One of the 30-something girls called the other day. After talking in circles for a while, she finally got to the core of the call.
“Yesterday the bag boy at the grocery called me Ma’am.”
Ouch! From Miss to Ma’am is one of those personal traumas that usually happens when you least expect it. Not a really big deal, just one of those little things that cuts a gash in your self-esteem. The replacement of Miss by Ma’am is one of those milestones that feels like a millstone around your neck. It isn’t something you cry about, but it surely is something you ponder for a while whether you’re a Ms. or a Mrs.
I didn’t warn her that the best, or worst, is yet to come.
If I remember correctly, the next shot is the loss of personal identity. I quickly got used to being referred to as Bill’s wife. Next I added the identification as the mother of any one or more of our eight children. I didn’t mind being recognized as my parent’s daughter. But, when I was identified as our dog’s mother, it really blew my mind.
Then there comes the day you go to your 30th or 40th class reunion. You walk in and wonder if you’re in the wrong place because there’s nothing there but a bunch of old people. Then you begin to recognize these old folks as your former classmates. Finally you get a copy of the class picture taken at the reunion and you realize you fit right in there age-wise.
One age marker that I really met with mixed emotions was when to request senior citizens discounts.
The first time I ordered from the senior citizens’ menu, which said “For our friends over 60,” I was only 59. They could at least have carded me just to be diplomatic. I did like the cheaper price though. After she rang up my purchases she smiled and said, “I even hate to ask because you don’t look it, but are you old enough for our senior discount? I wouldn’t want to cheat you out of it.”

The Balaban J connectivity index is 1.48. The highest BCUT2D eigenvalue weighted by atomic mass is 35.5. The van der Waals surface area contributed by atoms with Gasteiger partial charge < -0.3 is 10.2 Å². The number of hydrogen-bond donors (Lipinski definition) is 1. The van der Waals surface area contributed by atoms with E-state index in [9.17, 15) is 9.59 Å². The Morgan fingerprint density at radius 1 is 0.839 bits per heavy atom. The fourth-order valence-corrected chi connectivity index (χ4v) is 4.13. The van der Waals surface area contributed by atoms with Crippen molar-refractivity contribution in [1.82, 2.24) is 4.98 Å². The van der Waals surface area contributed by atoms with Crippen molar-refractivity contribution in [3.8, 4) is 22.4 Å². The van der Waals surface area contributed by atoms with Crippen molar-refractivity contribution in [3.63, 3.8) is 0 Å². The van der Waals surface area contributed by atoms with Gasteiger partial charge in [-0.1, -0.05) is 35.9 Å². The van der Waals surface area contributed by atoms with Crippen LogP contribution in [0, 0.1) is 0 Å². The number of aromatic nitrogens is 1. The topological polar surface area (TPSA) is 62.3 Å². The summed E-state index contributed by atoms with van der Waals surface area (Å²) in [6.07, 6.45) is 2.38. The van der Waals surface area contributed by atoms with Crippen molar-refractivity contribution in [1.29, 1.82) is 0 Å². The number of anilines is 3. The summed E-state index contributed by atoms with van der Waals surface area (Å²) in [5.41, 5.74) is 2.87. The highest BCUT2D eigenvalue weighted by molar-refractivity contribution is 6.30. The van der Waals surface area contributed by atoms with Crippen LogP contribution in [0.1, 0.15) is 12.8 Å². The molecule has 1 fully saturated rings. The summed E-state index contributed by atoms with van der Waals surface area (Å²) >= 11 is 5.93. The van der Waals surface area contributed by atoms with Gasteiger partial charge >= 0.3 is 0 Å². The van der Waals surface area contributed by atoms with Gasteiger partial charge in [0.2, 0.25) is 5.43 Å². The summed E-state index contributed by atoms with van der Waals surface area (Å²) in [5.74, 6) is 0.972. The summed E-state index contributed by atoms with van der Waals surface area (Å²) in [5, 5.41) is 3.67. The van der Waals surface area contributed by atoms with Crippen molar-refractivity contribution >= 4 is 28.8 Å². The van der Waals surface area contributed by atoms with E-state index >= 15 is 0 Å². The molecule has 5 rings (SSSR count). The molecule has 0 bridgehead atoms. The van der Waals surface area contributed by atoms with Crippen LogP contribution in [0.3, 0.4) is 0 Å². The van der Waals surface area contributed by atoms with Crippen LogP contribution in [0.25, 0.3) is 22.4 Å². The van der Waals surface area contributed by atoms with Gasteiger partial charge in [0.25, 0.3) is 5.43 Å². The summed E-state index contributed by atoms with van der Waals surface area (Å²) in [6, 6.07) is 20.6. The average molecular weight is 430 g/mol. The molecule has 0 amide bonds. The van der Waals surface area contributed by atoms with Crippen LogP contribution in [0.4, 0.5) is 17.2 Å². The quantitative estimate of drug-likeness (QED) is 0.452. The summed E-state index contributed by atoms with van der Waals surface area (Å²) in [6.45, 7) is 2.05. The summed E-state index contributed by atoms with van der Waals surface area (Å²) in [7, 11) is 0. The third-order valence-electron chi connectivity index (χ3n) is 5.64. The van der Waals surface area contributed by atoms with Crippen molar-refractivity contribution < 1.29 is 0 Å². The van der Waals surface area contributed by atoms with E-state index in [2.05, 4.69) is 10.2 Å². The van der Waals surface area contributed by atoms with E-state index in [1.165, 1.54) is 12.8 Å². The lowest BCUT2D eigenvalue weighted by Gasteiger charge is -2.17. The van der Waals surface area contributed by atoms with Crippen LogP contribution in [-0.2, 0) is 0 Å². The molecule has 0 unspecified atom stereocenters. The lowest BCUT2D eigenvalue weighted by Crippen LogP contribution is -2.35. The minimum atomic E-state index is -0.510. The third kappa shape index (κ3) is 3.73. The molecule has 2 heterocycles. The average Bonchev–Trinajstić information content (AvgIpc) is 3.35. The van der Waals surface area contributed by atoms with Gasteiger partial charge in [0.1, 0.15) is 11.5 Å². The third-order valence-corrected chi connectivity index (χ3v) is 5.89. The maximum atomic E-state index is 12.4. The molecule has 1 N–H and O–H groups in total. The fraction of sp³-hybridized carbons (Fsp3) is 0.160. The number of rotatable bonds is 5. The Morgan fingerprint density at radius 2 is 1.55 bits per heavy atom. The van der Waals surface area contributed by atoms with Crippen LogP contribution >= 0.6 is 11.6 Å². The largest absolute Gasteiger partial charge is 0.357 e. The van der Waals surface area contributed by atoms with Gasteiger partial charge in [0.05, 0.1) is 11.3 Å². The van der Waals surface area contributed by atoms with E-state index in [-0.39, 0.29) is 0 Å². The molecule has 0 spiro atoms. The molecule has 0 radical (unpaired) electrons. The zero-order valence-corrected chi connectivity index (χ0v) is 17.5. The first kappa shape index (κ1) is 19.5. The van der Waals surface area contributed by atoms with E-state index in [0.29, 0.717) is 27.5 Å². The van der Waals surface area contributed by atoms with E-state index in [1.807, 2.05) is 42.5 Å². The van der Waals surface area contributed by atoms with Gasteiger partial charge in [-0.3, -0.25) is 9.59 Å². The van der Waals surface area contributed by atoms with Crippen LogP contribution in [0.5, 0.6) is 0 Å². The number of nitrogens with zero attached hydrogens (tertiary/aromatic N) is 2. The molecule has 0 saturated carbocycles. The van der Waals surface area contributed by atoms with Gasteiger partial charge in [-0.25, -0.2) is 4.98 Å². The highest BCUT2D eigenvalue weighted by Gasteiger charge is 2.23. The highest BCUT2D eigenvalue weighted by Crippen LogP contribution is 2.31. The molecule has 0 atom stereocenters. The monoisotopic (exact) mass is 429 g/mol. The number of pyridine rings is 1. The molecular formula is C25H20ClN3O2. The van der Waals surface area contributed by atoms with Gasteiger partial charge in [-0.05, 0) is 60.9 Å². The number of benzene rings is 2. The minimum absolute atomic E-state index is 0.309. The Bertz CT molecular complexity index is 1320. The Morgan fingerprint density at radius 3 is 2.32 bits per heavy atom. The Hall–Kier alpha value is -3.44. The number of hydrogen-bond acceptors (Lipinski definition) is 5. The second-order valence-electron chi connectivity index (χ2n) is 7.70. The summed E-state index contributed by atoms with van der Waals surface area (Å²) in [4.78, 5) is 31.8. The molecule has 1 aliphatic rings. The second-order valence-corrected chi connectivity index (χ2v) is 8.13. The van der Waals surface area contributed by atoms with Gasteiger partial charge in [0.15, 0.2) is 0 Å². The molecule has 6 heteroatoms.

I didn’t even ask how old I had to be. I just happily took the discount.
That brings us to another interesting question. At what age does one become a senior citizen? AARP, American Association for Retired Persons, says 50, but that could be just to get more members. The state of Ohio says you must be 60 to get the Golden Buckeye card. The federal government says 62 if you want to retire on the budget plan or 65 for full pension. From 50 to 65 is a long range any way you look at it.
Several years ago, I taught a unit on aging to an eighth grade class. First thing I asked them was, “How old is old?” Their answers ranged from 30 to 40 so they settled on the average and agreed that 35 was old. Since I was already beyond that I knew I had my work cut out for me.
We did a lot of things including reading, discussing, watching film strips and meeting and interacting with many active senior citizens from age 60 through 94. The students thoroughly enjoyed the activities with the seniors, as did the seniors.
Finally we finished the unit by repeating the question, “How old is old?”
The discussion was heated. They couldn’t decide if old was 85 or 90. Their final conclusion was, “Hey, it really depends on the person!”
I might add to that, it also depends on the day of the week or even the time of day.
AUTHOR’S NOTE: This column was first published in the Greenville Daily Advocate March 22, 1996.
Kathleen Floyd is a volunteer citizen columnist, who serves The Daily Advocate readers weekly with her column Back Around the House II. She can be reached at firstname.lastname@example.org. Viewpoints expressed in the article are the work of the author. The Daily Advocate does not endorse these viewpoints or the independent activities of the author.